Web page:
How I Kept My Dog’s Cancer From Spreading
The Super Doberman who is slaying Osteosarcoma Naturally!
This is an update on Nina, after my original blog post on her diagnosis from August 2020: Fuck Cancer and the Conventional Therapies that go with it.
April 2020 is when Nina first started to limp, and by May she had developed a noticeable tumor on her wrist. In July 2020 we were given the diagnosis of Osteosarcoma, and were told she’d be gone by the end of the year.
It’s now been 15 months since the initial cancer diagnosis and Nina is still thriving. The tumor on her right wrist has doubled in size, but I knew something was different because she started using her affected leg more, despite the tumor. It was time for an annual check in, so I made an appointment with my colleagues and friends at FloridaWild Veterinary Hospital in DeLand, Florida, about two hours north from where I live.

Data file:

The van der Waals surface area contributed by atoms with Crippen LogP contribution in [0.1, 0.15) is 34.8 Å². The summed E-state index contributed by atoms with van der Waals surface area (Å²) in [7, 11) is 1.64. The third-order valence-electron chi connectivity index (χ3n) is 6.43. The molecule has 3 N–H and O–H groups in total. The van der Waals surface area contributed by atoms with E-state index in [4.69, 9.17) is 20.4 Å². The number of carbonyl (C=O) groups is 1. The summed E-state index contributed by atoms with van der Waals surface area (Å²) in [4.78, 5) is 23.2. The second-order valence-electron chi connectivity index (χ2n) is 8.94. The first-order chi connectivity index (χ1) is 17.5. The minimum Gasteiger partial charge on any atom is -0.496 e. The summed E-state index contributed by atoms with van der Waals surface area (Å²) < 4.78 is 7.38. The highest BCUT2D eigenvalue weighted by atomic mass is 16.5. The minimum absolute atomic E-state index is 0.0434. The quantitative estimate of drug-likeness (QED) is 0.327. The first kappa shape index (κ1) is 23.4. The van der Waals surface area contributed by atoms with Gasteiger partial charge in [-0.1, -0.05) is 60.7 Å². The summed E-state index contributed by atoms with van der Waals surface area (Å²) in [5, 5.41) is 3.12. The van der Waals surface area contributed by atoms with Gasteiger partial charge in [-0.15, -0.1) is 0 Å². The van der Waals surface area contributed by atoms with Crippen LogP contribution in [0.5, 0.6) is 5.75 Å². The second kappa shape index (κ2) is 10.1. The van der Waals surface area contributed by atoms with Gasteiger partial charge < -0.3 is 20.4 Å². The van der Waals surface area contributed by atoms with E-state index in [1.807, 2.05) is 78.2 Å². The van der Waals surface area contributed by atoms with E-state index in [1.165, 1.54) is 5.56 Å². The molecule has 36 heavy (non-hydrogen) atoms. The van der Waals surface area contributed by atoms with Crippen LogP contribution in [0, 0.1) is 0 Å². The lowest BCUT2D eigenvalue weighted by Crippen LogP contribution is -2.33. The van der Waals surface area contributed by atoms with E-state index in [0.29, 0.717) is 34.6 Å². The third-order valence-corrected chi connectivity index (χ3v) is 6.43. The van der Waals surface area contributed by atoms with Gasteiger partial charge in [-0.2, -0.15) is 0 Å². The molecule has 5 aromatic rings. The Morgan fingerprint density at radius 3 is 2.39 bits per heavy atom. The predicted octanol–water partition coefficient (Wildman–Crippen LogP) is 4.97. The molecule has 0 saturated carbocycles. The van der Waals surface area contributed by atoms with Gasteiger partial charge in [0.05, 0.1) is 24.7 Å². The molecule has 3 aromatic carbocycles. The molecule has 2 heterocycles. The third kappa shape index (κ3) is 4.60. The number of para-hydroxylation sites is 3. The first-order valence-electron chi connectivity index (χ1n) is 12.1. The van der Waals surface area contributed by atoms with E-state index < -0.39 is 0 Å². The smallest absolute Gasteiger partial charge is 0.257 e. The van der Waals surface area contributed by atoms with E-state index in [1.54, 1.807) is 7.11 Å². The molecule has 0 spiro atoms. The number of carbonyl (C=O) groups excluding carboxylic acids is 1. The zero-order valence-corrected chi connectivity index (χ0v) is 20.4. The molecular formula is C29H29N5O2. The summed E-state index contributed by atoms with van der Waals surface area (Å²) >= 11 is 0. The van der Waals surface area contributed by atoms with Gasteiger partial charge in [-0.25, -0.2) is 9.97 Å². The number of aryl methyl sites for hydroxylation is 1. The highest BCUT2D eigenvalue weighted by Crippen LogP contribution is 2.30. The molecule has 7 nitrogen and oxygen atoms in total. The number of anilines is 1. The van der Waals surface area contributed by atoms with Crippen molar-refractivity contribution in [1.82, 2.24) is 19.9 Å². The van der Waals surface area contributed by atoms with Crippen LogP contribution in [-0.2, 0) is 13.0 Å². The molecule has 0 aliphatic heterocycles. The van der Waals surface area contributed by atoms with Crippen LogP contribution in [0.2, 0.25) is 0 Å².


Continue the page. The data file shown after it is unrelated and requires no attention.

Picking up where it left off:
I had also noticed Nina biting on her right foot, either because she was losing feeling or it was bothering her, so amputation of the right leg was being considered again.
But then three days before Nina’s visit, I noticed some swelling on her left GOOD leg, and realized that’s where she was experiencing pain, and she had been compensating by putting weight on the bad leg. I didn’t know what the new swelling was. I feared the worst, thinking it was a secondary tumor popping up on her other leg and that metastasis was occurring.
Visiting our Holistic Veterinarians
So on August 19, 2021 we took Nina to FloridaWild Veterinary Hospital.
At our visit, Dr. Schrager was blown away that Nina was still alive, and still had her tumor leg intact, over a year after Nina’s diagnosis.
Then for the moment of truth, Nina received a full blood panel and x-rays of her entire body (shown below). And guess what? NO metastasis, and her GOOD leg appears to be a tendon injury. Her bloodwork also came back perfect except for low Thyroid values, for which a Thyroid supplement was prescribed.